Its always darkest before the dawn. You're always drunkest before you pass out. The desert is always sandiest before a town. Wise sayings, even the ones I made up.
I spoke the other day of death in the desert, but more emblematic is the lack of life altogether. The first six miles were the bleakest I have ever seen, even the ubiquitous sagebrush having fled. This was blighted and bereft land.
The life quashing came courtesy of salt, which infiltrated the soil. No organisms of any size could be supported. The coyote tracks quietly communicated with me, "I'm just passing through, nothing to see, nothing to eat." The finality of Carthage's punishment lay before me and underneath, crackling beneath my feet.
Slowly the salinity diminished, the ground turning to soft sand. I was reminded of the edge of high tide on a Carolina beach, the spot where lapping waves kiss before retreat, leaving a spongy, but not muddy surface.
Eventually the sagebrush returned, lizards, squirrels, and jackrabbits as well. There was life in the blue sky above as well. More jets, considerately not bombing me on this occasion. They zipped across the air, rolling, diving, a ballet performed on high. These are the best pilots in the Navy. Fallon, I may have failed to mention, is the home of the Top Gun School, which moved here from Miramar in 1996.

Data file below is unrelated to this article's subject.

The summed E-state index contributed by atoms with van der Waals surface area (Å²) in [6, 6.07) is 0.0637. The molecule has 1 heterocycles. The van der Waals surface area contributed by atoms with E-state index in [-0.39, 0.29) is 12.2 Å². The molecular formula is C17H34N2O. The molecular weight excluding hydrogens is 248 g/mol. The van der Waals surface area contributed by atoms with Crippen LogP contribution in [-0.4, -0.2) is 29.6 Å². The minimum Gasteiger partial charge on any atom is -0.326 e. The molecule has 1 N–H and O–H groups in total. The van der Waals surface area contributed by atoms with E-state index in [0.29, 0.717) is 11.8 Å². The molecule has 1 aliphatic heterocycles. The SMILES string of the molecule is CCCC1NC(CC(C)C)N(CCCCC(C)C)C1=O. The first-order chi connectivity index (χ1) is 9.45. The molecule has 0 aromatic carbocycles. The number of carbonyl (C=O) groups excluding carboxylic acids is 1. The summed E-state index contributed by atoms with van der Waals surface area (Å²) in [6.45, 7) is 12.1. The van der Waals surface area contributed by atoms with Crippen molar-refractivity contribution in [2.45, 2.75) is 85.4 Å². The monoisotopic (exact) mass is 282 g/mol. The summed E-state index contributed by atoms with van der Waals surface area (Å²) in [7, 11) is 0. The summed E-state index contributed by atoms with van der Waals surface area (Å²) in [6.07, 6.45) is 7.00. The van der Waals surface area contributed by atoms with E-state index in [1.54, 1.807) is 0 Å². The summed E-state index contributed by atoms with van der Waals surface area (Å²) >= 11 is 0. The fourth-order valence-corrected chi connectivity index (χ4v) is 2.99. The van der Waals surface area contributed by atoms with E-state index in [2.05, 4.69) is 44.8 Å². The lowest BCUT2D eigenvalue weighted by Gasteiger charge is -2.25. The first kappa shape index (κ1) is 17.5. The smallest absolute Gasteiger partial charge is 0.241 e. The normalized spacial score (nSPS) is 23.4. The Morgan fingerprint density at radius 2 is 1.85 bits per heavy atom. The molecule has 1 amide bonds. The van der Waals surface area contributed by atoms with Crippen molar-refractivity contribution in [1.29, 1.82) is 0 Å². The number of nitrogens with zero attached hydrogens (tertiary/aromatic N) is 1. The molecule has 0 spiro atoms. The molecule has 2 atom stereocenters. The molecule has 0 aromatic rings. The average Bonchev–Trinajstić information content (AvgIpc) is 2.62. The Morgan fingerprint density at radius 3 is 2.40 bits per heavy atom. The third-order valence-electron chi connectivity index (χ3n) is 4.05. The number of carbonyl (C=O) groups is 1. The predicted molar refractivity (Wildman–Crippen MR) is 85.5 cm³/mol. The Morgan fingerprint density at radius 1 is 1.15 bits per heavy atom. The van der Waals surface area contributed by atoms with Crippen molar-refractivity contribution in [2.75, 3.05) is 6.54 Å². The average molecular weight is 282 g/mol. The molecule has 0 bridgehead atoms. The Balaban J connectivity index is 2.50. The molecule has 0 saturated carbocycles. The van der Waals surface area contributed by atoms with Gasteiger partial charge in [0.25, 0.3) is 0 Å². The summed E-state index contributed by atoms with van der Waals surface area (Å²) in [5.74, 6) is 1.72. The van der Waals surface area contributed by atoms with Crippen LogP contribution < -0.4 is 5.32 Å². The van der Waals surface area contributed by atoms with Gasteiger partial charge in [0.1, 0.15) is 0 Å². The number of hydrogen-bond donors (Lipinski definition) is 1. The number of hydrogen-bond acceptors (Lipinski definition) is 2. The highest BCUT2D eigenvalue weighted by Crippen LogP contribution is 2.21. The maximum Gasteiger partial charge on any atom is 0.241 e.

We all know the movie, Maverick buzzing the tower, Goose kicking the bucket, Iceman acting all douchy, and the whole gang playing some seriously homoerotic volleyball. They may allegedly be fictional characters, but the contrails filling the sky like the hyperactive drawings of a spastic with an Etch-a-Sketch are real.
Lower flyers brought more omens of California. I saw egrets and sea gulls for the first time in ages. The Pacific becomes more of a reality each day. My afternoon arrival in Fallon meant I was twenty two miles closer.
22 miles/3693 total miles